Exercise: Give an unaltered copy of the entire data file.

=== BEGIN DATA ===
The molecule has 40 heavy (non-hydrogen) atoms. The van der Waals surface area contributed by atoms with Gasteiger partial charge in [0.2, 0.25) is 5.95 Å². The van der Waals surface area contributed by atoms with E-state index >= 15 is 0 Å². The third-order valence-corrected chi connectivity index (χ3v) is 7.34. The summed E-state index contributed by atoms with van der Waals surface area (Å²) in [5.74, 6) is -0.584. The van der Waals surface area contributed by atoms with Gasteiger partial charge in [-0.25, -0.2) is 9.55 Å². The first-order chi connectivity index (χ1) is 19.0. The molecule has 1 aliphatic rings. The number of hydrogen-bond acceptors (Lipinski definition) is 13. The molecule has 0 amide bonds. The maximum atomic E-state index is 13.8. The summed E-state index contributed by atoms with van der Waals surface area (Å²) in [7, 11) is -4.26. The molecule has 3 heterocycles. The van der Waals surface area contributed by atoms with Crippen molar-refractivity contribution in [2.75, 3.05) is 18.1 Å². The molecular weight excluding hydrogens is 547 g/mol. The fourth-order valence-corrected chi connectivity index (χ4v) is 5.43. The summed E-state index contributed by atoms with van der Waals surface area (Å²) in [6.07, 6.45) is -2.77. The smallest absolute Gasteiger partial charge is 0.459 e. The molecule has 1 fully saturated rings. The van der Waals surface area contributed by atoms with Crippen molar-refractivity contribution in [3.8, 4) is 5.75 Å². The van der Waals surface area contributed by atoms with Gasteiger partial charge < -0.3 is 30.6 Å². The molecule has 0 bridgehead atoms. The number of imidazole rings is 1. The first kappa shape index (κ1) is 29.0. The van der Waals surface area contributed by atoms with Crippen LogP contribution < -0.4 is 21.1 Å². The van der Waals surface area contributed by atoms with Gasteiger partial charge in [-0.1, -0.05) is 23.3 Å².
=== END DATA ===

The molecule has 40 heavy (non-hydrogen) atoms. The van der Waals surface area contributed by atoms with Gasteiger partial charge in [0.2, 0.25) is 5.95 Å². The van der Waals surface area contributed by atoms with E-state index >= 15 is 0 Å². The third-order valence-corrected chi connectivity index (χ3v) is 7.34. The summed E-state index contributed by atoms with van der Waals surface area (Å²) in [5.74, 6) is -0.584. The van der Waals surface area contributed by atoms with Gasteiger partial charge in [-0.25, -0.2) is 9.55 Å². The first-order chi connectivity index (χ1) is 19.0. The molecule has 1 aliphatic rings. The number of hydrogen-bond acceptors (Lipinski definition) is 13. The molecule has 0 amide bonds. The maximum atomic E-state index is 13.8. The summed E-state index contributed by atoms with van der Waals surface area (Å²) in [7, 11) is -4.26. The molecule has 3 heterocycles. The van der Waals surface area contributed by atoms with Crippen molar-refractivity contribution in [2.75, 3.05) is 18.1 Å². The molecular weight excluding hydrogens is 547 g/mol. The fourth-order valence-corrected chi connectivity index (χ4v) is 5.43. The summed E-state index contributed by atoms with van der Waals surface area (Å²) in [6.07, 6.45) is -2.77. The smallest absolute Gasteiger partial charge is 0.459 e. The molecule has 1 fully saturated rings. The van der Waals surface area contributed by atoms with Crippen molar-refractivity contribution in [3.8, 4) is 5.75 Å². The van der Waals surface area contributed by atoms with Gasteiger partial charge < -0.3 is 30.6 Å². The molecule has 0 bridgehead atoms. The number of imidazole rings is 1. The first kappa shape index (κ1) is 29.0. The van der Waals surface area contributed by atoms with Crippen LogP contribution < -0.4 is 21.1 Å². The van der Waals surface area contributed by atoms with Gasteiger partial charge in [-0.1, -0.05) is 23.3 Å².